Neither does not having .mli files ;-). At least you get clean interfaces and a clear summary of the entry points to the module.
You are not forced to write the interface first (you can also not write it at all initially). These things tend to be developed and refined in conjunction.
I can argue the exact opposite: the larger the implementation, the more useful the interface file becomes to skim over the irrelevant implementation details and only bother with understanding the interface i.e. how to use the module.
Not really. You can think about the interface and the implementation separately–in fact that’s the whole point. Whether you write a well-organised implementation or not is up to you; the mli just encourages writing a well-organised interface to make things easier for your users.
Sure, and you definitely don’t have to abstract first, in fact a lot of people don’t in OCaml. Write the implementation first, then worry about the interface.
Side note: @egoholic, some people ask the related question, ‘Why do I need two separate files for the module interface and implementation?’ In case you were wondering, you don’t actually need two separate files, if you want a single file you can use the include trick:
(* id.ml *)
type t = int
let make int = int
let toInt t = t
val make: int -> t
val toInt: t -> int
This defines and constrains the module to a signature in a single file.
If you’re doing API-driven development, it would be nice to be able to automatically generate an .ml file with stub functions that satisfies the interface. A blog at Jane Street has a way to work around this but I think an editor support is nice to have.
I think .mli files could (and should), if present, be used as hints to do the .ml. Just like in Java where you say a class is implementing an interface, then the IDE would tell you that you’re missing an implementation of such-and-such methods.
I tried to talk more than once to @let-def in making merlin on C-c C-l switch from implementation to interface and vice-versa like C-c C-a does at the file level when the cursor is on the identifier of a val or let rather than stop with the unhelpful “Already at definition point” but I don’t remember exactly the outcomes of the discussion. Maybe the problem is not as trivial as one can think when you factor in the full power of the language (or maybe he thinks it’s a bad idea).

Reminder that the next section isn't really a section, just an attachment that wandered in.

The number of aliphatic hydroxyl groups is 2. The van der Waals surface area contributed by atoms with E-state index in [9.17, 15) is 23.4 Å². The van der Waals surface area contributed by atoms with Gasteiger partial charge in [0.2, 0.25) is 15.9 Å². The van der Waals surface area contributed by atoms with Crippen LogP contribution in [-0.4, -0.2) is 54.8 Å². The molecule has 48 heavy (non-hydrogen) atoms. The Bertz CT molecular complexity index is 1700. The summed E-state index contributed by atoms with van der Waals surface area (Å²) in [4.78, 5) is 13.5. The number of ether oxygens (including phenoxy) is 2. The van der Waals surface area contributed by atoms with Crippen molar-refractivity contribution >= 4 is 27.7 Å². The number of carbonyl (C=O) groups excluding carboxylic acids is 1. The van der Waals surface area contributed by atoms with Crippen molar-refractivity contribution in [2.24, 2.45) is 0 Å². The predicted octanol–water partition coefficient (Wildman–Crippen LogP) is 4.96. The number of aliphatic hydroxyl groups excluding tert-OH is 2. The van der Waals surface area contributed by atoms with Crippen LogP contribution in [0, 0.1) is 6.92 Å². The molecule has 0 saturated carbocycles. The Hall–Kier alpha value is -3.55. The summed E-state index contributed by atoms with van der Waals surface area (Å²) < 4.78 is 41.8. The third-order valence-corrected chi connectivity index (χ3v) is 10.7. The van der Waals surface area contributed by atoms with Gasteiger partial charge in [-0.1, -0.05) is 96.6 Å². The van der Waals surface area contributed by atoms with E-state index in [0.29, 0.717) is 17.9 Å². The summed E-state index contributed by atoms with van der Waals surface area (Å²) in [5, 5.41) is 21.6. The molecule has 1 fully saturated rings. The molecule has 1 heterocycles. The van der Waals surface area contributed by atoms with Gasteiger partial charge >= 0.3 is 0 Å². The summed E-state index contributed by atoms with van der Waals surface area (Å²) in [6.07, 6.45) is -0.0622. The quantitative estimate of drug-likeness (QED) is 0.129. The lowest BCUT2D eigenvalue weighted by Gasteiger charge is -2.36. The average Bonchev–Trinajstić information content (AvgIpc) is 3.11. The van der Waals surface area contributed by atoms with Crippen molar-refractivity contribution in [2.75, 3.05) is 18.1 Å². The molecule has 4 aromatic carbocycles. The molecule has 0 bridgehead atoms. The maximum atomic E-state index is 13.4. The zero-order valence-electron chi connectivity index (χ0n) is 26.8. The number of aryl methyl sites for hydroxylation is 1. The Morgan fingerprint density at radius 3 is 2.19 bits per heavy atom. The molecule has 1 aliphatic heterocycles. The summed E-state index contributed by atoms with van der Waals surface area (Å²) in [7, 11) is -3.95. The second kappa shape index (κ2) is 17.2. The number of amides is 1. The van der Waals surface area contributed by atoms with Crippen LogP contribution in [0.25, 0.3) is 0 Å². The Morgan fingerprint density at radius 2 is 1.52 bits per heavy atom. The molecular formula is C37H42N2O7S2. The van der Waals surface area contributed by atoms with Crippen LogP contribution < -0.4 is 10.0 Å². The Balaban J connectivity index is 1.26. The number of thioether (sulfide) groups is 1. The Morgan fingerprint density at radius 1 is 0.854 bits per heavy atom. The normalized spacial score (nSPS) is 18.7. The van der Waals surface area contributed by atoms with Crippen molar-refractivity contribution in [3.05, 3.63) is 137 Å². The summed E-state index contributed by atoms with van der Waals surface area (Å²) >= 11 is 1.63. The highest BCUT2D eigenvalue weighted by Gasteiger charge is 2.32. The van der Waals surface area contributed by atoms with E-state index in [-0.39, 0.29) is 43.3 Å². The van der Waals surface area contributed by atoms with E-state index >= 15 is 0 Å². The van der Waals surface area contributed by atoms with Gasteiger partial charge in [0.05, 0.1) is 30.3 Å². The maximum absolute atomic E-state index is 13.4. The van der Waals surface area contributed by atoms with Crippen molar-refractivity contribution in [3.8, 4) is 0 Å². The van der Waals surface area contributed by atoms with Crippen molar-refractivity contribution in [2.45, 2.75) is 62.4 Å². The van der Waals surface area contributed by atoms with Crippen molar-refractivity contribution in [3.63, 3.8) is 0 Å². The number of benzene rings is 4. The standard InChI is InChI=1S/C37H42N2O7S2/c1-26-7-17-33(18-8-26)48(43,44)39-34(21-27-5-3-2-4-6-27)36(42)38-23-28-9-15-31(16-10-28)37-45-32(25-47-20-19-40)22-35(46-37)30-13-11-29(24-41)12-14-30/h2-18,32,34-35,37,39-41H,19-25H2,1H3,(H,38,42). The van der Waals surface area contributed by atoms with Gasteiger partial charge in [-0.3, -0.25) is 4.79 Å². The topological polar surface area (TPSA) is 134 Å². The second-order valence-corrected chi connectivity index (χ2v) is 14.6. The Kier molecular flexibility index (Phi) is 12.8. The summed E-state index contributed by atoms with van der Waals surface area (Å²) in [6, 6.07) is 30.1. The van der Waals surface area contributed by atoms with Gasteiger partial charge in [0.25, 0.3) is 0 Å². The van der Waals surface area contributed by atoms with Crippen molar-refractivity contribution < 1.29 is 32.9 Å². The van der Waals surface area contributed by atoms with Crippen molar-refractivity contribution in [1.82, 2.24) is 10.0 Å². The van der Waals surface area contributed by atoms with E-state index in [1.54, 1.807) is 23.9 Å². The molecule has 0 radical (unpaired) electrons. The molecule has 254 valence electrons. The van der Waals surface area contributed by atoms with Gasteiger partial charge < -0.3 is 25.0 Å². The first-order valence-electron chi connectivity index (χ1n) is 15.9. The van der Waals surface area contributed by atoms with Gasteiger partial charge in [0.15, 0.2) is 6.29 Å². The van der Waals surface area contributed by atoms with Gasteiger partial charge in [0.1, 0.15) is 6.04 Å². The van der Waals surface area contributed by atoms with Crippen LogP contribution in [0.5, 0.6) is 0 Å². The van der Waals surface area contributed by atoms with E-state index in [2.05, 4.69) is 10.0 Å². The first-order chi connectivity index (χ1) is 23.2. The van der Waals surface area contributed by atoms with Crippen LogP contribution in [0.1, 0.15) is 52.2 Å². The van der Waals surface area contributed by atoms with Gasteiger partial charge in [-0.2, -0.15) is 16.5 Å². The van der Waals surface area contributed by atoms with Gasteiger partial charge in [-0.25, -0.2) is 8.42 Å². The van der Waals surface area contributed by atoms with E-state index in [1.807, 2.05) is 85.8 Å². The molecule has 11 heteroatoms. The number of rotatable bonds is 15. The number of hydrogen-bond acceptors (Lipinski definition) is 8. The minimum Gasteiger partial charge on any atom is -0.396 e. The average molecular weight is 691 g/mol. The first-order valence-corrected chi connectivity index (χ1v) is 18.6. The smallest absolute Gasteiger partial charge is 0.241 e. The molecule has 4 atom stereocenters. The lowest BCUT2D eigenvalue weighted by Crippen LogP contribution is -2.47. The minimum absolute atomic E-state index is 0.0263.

No one has mentioned what was an “original” reason, so the history behind this might be with only a few people. @xavierleroy?
I can only suspect that it was done for clarity. Given one can specify the parameter types in the .ml file and you don’t need an mli at all. But reading through the implementation code whilst searching for a signature doesn’t seem efficient; mli files are nicer indexes.
And if you were to abstract or obscure the implementation it makes sense to produce a simple file of signatures to escort with your library. Note that you can initially auto-generate your mli and the trim it down.
See A History of OCaml. OCaml has its origin in Caml, Caml Light, and Caml Special Light as new implementations of ML – originally as a bytecode interpreter. Standard ML has signatures but at least Standard ML of New Jersey is an image system without separate compilation whereas Caml Light had files mapped to top-level modules. This raised the question how to implement signatures for those and I believe interface files were a natural answer. In particular, interface files shield client modules from re-compilation if only the implementation changes. I believe this is not true in the case of native compilation, though.
Addendum: as pointed out below by @dbuenzli, the -opaque option can be used to make natively compiled modules only depend on interfaces for faster re-compilation at the cost of reduced code quality.
@kantian good point, I wasn’t fully aware of what you just stated. But I think that you can still have separate compilation without mli files, because the Ocaml compiler knows to create a cmi file from the ml file when there’s no mli file present.